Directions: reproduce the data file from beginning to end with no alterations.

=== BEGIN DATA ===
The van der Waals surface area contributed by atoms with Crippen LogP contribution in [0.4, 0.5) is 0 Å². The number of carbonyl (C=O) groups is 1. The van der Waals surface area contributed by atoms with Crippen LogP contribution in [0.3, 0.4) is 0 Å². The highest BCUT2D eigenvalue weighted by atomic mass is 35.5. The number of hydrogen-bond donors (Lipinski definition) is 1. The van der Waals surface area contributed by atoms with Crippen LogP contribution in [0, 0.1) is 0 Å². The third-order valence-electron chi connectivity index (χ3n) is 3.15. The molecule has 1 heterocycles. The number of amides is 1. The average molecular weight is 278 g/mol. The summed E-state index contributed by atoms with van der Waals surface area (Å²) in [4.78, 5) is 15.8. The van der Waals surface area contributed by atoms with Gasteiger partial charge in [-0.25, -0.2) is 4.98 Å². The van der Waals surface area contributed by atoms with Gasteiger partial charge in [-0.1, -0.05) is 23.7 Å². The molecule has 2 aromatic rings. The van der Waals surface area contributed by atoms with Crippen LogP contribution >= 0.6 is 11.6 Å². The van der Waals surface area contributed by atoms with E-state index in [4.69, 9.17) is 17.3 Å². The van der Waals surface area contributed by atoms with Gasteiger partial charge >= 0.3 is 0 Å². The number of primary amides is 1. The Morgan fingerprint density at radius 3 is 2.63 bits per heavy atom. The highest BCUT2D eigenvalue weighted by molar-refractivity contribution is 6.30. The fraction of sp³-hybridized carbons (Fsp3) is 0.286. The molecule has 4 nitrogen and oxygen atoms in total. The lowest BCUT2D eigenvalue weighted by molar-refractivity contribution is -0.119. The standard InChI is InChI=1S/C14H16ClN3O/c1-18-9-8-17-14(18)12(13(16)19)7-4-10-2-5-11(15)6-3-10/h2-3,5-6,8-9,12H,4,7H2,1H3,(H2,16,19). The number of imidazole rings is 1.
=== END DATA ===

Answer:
The van der Waals surface area contributed by atoms with Crippen LogP contribution in [0.4, 0.5) is 0 Å². The number of carbonyl (C=O) groups is 1. The van der Waals surface area contributed by atoms with Crippen LogP contribution in [0.3, 0.4) is 0 Å². The highest BCUT2D eigenvalue weighted by atomic mass is 35.5. The number of hydrogen-bond donors (Lipinski definition) is 1. The van der Waals surface area contributed by atoms with Crippen LogP contribution in [0, 0.1) is 0 Å². The third-order valence-electron chi connectivity index (χ3n) is 3.15. The molecule has 1 heterocycles. The number of amides is 1. The average molecular weight is 278 g/mol. The summed E-state index contributed by atoms with van der Waals surface area (Å²) in [4.78, 5) is 15.8. The van der Waals surface area contributed by atoms with Gasteiger partial charge in [-0.25, -0.2) is 4.98 Å². The van der Waals surface area contributed by atoms with Gasteiger partial charge in [-0.1, -0.05) is 23.7 Å². The molecule has 2 aromatic rings. The van der Waals surface area contributed by atoms with Crippen LogP contribution >= 0.6 is 11.6 Å². The van der Waals surface area contributed by atoms with E-state index in [4.69, 9.17) is 17.3 Å². The van der Waals surface area contributed by atoms with Gasteiger partial charge >= 0.3 is 0 Å². The number of primary amides is 1. The Morgan fingerprint density at radius 3 is 2.63 bits per heavy atom. The highest BCUT2D eigenvalue weighted by molar-refractivity contribution is 6.30. The fraction of sp³-hybridized carbons (Fsp3) is 0.286. The molecule has 4 nitrogen and oxygen atoms in total. The lowest BCUT2D eigenvalue weighted by molar-refractivity contribution is -0.119. The standard InChI is InChI=1S/C14H16ClN3O/c1-18-9-8-17-14(18)12(13(16)19)7-4-10-2-5-11(15)6-3-10/h2-3,5-6,8-9,12H,4,7H2,1H3,(H2,16,19). The number of imidazole rings is 1.